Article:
2.2.4- Sounds good. What do they mean by tools? We need more definition than this of exactly what they mean. I'm thinking things like TALMOS and collaboration again. Would that be right? I don't know any decent technicians who would object to this or stand in its way. But please define it more than you have.

    2.2.5- Yep. That's obvious. Wired networks have better security, better speed and scalability. Nothing new here. Move along.

    2.2.6- Secure wireless that will complement wired networks. Yep. And obvious one that. I like it more now.

    2.2.7- I know this is written for perhaps the less technical person but this is a given. Wireless security is better now than it has been, but it still needs a lot of work. But good points.

    Protection from inappropriate content, data security and integrity (4.1.1), content and email filtering systems (4.2.1) and although I would question how this should be "managed by LAs/RBCs in discussion with institutions" they do concede (thankfully) that this filtering should be "refined" at institutional levels. This is extended in further sections to cover "safe and secure internet access", documented security procedures for all the above, and protection from both internal and external attempts at damaging the network or (I suppose) its data. A good section with some common-sense attacks at dangers "out there".

    4.2.5- This is probably at the top of any clean-living systems administrator out there (are there any clean living ones ;-). I recently updated our disaster recovery plans (there were none in place and never have been before this) and made ASR tapes, boot floppies, installed recovery console, make tapes for off-site keeping and utilise external backup media as another layer of safety. This is basically what I think is being promoted here- there needs to be some way to make sure that your school's data is safer and recoverable should the possible happen. Good common sense ideas here that you find in about every good Windows Server manual.

    4.2.8- SSO. It's called Active Directory Directory Services Authentication. Or Open Directory if you use Macs. But what do they *mean* by "external resources"? And how are they proposing this SSO?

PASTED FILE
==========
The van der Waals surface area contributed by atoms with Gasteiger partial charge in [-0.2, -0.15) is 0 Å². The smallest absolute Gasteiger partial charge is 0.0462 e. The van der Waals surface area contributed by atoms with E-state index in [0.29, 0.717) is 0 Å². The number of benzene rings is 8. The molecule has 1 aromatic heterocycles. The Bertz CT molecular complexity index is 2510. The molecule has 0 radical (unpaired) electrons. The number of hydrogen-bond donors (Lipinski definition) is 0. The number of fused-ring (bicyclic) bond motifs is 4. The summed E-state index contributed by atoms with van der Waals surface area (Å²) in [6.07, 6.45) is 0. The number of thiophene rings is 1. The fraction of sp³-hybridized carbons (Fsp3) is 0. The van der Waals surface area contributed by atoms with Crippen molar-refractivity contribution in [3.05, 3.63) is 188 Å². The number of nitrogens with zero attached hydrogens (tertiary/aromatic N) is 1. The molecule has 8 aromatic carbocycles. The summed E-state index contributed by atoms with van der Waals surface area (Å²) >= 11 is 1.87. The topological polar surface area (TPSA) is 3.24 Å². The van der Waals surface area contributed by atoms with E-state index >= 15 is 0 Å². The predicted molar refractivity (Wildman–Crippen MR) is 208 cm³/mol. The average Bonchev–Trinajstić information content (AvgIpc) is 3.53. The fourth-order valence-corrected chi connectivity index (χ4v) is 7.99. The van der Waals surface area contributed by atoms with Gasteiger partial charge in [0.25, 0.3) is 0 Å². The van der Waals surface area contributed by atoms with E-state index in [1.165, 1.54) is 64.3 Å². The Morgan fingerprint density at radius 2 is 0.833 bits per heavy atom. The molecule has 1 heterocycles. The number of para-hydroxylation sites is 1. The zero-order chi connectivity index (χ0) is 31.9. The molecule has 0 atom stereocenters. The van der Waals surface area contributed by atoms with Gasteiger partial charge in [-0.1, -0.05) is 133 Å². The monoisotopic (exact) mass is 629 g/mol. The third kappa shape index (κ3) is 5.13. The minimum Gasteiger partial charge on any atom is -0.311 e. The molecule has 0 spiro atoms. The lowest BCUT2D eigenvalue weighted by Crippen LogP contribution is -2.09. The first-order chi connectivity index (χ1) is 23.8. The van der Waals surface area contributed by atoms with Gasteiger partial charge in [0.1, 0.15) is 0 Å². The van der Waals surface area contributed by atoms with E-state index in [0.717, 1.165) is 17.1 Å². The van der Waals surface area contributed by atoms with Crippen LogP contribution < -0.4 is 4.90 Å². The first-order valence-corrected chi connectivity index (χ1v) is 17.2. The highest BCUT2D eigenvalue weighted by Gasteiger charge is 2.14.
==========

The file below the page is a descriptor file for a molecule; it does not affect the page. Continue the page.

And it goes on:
This isn't a rant- just some observations and a summary of what I've read from the document. It's good- but it's just fluff with very little substance. As Dr McCoy pointed out- there are too many admins out there who have far too much to do than worry about BECTAs latest and greatest research/findings/data/proposals. It's nice to have them, but *how* are we going to put all this in place with things the way they are now?

    Sorry for the longevity.

    Spank you kindly for reading.

    Paul :-)

  10. #25

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    Re: BECTA Technical Specification Working Group

    I sometimes think that I live in an alternate universe.
    I have skimmed through all this stuff and, although some of it looks great in principle, the reality of it is that to me, it is as if I am living in 1750 and am reading a specification for a spaceship!.
    I know that we must look to the future but we must also try and improve current systems and practices so that we are at least within reach of these sort of proposed improvements . I do agree with getting standards down on paper, but I feel that they need to be a little closer to the real world to have any sort of impact.
    I don't work in small rural schools, but in a large (390) first school and a medium sized middle school, which has the first two years of conventional secondary education (7 and 8). Neither school has an IT budget as such, and we are far too busy trying to get 7 year old computers to keep going than worry about switch specifications!
    The point about actually getting the info is a good one too - even if the info got to either of my schools it is very unlikely ever to get to the IT coordinator, or me, so it becomes a little pointless.

    Finally - DMcCoy - STOP doing so much extra, unpaid work! It is people like you that make the powers that be think that we CAN do the job on the money they pay us!